Participating Zoos breed and maintain genetically diverse captive populations of the ABB annually.
Participating zoos have released mating pairs in two sites within the beetle’s historic range, one in the West (Ohio) and one in the East (Nantucket Island, MA).
As part of an 18 year project under the supervision of the U.S. Fish and Wildlife Service, the Roger Williams Park Zoo (RWPZ) and the Nantucket Maria Mitchell Association (MMA) have worked to reintroduce the ABB to Nantucket Island, Massachusetts. This effort is the longest on-going reintroduction program for this species and is probably one of the most intensive endangered insect recovery efforts in the United States. It is one of the few successful invertebrate reintroductions in the world.
Since 1994, the RWPZ has developed a highly successful captive rearing program that has provided over 2,900 ABBs for the reintroduction effort. Reintroductions stopped in 2006 and intensive trapping, pairing, and carrion supplementing efforts over the last seven years have shown a steadily increasing total annual capture for new beetles, as well as dispersal from the original release site. The development of a successful reintroduction methodology is the result of assessing capture rates, winter survival rates, physical beetle measurements, brood sizes, and dispersal patterns over several years.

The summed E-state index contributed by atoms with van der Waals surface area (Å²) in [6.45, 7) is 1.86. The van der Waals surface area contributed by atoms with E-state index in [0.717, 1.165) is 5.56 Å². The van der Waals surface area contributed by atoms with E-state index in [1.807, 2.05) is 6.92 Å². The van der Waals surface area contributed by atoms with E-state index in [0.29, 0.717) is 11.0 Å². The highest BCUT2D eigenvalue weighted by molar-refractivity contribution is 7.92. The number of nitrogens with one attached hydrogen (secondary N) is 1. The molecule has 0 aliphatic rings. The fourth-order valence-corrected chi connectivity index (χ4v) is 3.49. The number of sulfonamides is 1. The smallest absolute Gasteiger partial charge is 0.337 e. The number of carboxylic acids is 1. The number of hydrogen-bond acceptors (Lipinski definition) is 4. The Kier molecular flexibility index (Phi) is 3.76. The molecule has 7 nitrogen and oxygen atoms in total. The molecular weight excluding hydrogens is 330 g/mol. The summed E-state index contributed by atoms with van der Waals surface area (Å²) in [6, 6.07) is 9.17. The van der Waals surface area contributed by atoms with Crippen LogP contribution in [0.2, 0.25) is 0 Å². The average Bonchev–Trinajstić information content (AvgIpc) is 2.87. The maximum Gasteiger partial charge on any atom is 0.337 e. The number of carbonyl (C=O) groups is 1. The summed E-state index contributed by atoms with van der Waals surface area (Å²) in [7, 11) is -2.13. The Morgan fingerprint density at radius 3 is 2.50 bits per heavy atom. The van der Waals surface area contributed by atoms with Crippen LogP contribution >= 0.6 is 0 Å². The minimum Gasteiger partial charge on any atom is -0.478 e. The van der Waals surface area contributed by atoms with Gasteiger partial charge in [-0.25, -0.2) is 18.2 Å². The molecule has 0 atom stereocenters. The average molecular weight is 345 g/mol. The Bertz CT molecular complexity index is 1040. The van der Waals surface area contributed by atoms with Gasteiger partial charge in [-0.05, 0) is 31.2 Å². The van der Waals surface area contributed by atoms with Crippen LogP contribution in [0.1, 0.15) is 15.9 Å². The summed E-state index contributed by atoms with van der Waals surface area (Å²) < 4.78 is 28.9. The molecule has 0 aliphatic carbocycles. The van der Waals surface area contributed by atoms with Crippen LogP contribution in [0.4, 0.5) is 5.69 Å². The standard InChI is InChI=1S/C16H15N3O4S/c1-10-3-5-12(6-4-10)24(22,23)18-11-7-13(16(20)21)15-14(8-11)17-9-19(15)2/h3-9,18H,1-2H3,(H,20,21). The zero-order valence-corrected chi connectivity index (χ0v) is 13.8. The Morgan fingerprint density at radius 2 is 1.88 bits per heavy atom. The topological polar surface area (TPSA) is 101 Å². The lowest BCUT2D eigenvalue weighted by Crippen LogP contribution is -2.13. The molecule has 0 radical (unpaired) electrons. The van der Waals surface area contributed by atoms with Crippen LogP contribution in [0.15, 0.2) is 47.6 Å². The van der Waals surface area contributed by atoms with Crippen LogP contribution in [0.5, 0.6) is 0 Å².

The number of individual beetles trapped during 2010 increased 39% over 2009 and based on this success, we shifted to the next phase of the project in 2011 to see whether the beetles can survive on their own. In early summer, RWP Zoo and MMA provided carrion to only 25 mating pairs in order to test the dependency of ABB reproduction on provisioning. Trapping later in the season resulted in lower numbers of young beetles (tenerals), the lowest since 2008. We believe this drop was due to the reduced provisioning and also to natural dispersal from release sites. However, the number of adult beetles found was higher than in any previous year. We will continue to monitor the population in hopes of seeing a self-sustaining community, much like the one on Block Island, by the end of 2013.
The Nantucket Island reintroduction is an important test of the feasibility of the overall USFWS program which aims toward the restoration of additional populations of the beetle within its historic range in the northeastern, southeastern, mid-western and Great Lakes region of the U.S. Captive rearing and reintroduction of the species appears to be the most readily available means to achieve that end.